Africa: Responding to COVID-19 Must Not Come at the Expense of Malaria Activities, Otherwise Children May Pay The Price


MSF paediatrician Carola Buscemi raises concerns about the COVID-19 response interfering with the treatment of measles for children in Sierra Leone.

Across the world, the COVID-19 pandemic has led people to fear accessing healthcare facilities. As a paediatrician working for Médecins Sans Frontières (MSF) in Sierra Leone, and with the malaria season fast approaching, I am particularly fearful of what reduced health seeking behavior may mean for children in a country with a high rate of child mortality.

I work in MSF's Hangha hospital which provides emergency medical care to children under 5. MSF built the hospital to help reduce Sierra Leone's incredibly high levels of child mortality (105 per 1,000 live births according to the WHO, by comparison Italy, where I am from, has a rate of 3). Since opening in March 2019 until the end of May 2020, the hospital has provided over 7,900 consultations in its emergency room; over 3,300 of these were children with malaria.

Our hospital has already seen some significant indirect consequences of the pandemic. The first case of COVID-19 was confirmed in Sierra Leone on 31 March. Since then, a higher proportion of children are arriving in critical and serious conditions. I remember one child stopped breathing at the entrance to our triage in the emergency room. He had come by ambulance from a small rural village three hours away. Despite all our attempts at resuscitation, the child passed away due to cerebral malaria. He had arrived too late. The child's mother told me he had had a fever for three days and then got worse; he started having convulsions at home and lost consciousness. It was heartbreaking but it also made me angry, not towards the mother but about the situation, if the child had come sooner he might have been saved.

This increase in late presentations may be due to COVID-19. My colleagues who work in health promotion say they meet lots of people who tell them they are now scared to go to health facilities. When their children are sick, parents often wait until the child is very unwell before bringing them to hospital. This make me feel so sad and impotent because if children arrive late then sometimes there's nothing we can do for them.

Children under five are the most vulnerable to malaria: in 2018 they accounted for 67% of all malaria deaths worldwide. High grade fever, vomiting, diarrhoea are common presentation symptoms in children although many of them present with features of severe complicated malaria such as anemia, hypoglycemia and convulsions.

Sierra Leone is in a region affected by Falciparum parasite, the most deadly form of malaria parasite. In MSF's hospital children who test positive are immediately administered malaria medication, the most critical patients are admitted into ICU and treated for coexisting complications. Most arrive with moderate anaemia but in cases of severe anaemia, a major contributor to child morbidity, we often need to provide blood transfusions to save the child's life.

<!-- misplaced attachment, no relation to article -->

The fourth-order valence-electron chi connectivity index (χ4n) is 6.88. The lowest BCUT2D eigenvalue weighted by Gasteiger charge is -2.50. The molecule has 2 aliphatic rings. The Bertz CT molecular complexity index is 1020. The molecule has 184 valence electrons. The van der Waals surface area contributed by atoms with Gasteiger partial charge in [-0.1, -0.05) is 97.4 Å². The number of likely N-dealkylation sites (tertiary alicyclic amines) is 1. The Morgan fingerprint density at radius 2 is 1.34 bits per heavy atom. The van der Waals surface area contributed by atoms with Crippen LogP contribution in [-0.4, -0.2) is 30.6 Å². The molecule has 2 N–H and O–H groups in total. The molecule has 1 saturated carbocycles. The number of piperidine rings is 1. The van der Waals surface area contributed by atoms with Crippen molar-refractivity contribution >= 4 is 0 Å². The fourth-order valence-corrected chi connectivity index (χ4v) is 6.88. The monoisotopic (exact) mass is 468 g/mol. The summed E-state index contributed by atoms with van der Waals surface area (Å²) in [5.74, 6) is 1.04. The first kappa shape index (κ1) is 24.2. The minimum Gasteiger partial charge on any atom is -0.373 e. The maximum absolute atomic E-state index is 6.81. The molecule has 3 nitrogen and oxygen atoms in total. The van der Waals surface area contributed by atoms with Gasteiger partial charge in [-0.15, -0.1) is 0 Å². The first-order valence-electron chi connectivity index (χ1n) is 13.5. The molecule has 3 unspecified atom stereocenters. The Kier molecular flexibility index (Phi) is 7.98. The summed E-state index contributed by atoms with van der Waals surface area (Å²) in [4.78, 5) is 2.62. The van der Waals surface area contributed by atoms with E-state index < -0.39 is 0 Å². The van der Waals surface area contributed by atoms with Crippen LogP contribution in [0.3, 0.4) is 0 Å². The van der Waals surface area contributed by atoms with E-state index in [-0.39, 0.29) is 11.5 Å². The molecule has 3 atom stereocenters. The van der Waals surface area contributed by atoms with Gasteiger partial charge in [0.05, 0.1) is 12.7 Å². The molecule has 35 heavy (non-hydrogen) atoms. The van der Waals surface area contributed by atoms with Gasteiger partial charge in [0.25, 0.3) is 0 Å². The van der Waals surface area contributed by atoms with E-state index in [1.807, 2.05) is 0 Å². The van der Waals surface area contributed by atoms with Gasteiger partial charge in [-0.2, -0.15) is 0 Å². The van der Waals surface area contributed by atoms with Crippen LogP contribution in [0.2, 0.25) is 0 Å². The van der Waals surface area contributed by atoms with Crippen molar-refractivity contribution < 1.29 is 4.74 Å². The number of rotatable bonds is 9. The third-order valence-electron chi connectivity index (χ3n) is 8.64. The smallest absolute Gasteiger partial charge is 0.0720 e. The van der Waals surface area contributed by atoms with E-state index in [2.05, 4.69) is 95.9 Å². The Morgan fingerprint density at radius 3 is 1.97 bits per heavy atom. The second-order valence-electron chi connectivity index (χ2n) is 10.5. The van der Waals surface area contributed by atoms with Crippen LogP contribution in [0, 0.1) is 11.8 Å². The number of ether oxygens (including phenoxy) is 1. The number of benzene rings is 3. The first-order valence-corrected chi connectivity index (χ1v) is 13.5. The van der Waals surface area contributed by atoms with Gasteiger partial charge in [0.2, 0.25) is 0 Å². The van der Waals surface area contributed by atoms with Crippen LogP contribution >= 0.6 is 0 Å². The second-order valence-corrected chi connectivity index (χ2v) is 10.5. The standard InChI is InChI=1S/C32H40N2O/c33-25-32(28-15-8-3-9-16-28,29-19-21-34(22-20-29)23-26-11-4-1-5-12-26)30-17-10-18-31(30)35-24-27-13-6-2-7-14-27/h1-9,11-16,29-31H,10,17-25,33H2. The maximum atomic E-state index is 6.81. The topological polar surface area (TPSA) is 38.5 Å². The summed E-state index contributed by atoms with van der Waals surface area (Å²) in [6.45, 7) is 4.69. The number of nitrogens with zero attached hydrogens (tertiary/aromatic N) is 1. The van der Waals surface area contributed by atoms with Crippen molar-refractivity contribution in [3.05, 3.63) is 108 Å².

The COVID-19 pandemic is a global tragedy but the consequences for children could be terrible if resources are diverted from malaria prevention and treatment. The WHO already predicts a doubling of malaria deaths, the majority of whom will be children, if regular prevention actions are suspended.

Here in Sierra Leone, the government has stuck to its pre-pandemic plan of distributing 4.6 million bed nets to people across the country, with MSF providing logistical support in the chiefdoms of Gorama Mende and Wandor. All countries with high prevalence of malaria should engage in prevention activities such as this that reduce cases of malaria and so lessen strain on health systems.

With health systems facing direct and indirect consequences of COVID-19 it is important that health actors adapt their activities for malaria and other diseases. If heath facilities are overloaded, or people are scared to visit them, then community based care allows people to receive the treatment they need without the need to travel. In my hospital MSF has begun assessments of remote villages in which we will run mobile clinics, so that people can get the healthcare they need even if they are too scared to travel to a health facility.

MSF also provides medication, training and other support to MoHS community health workers (CHWs) who provide medical care directly in remote villages in the chiefdoms of Gorama Mende, Wandor and Nongowa. The CHWs can diagnose and treat malaria using rapid diagnostic tests and medication, so that people can recover from malaria, at home, in just a few days. At the start of the year MSF was supporting 35 CHWs, we are now supporting 47 and hope to increase to 65 by the end of the year.

Health actors should prioritize activities such as vector control by supporting mass net distribution, health promotion sensitisations, access to healthcare with prompt diagnosis and effective malaria treatment are essential to avoid an increase in mortality, especially in vulnerable populations. MSF fills the gaps where it can, prioritizing saving lives, but it is important that all health actors continue to take actions that we know can save lives from malaria.

The COVID-19 pandemic is an unprecedented situation for all health actors, including MSF. However, in fighting this new disease, we must not forget all the other conditions that lead to so much loss of life. From what we know so far, the direct consequences of COVID-19 have been mainly felt in adults, by continuing and adapting malaria prevention and treatment we can at least let children be spared.  

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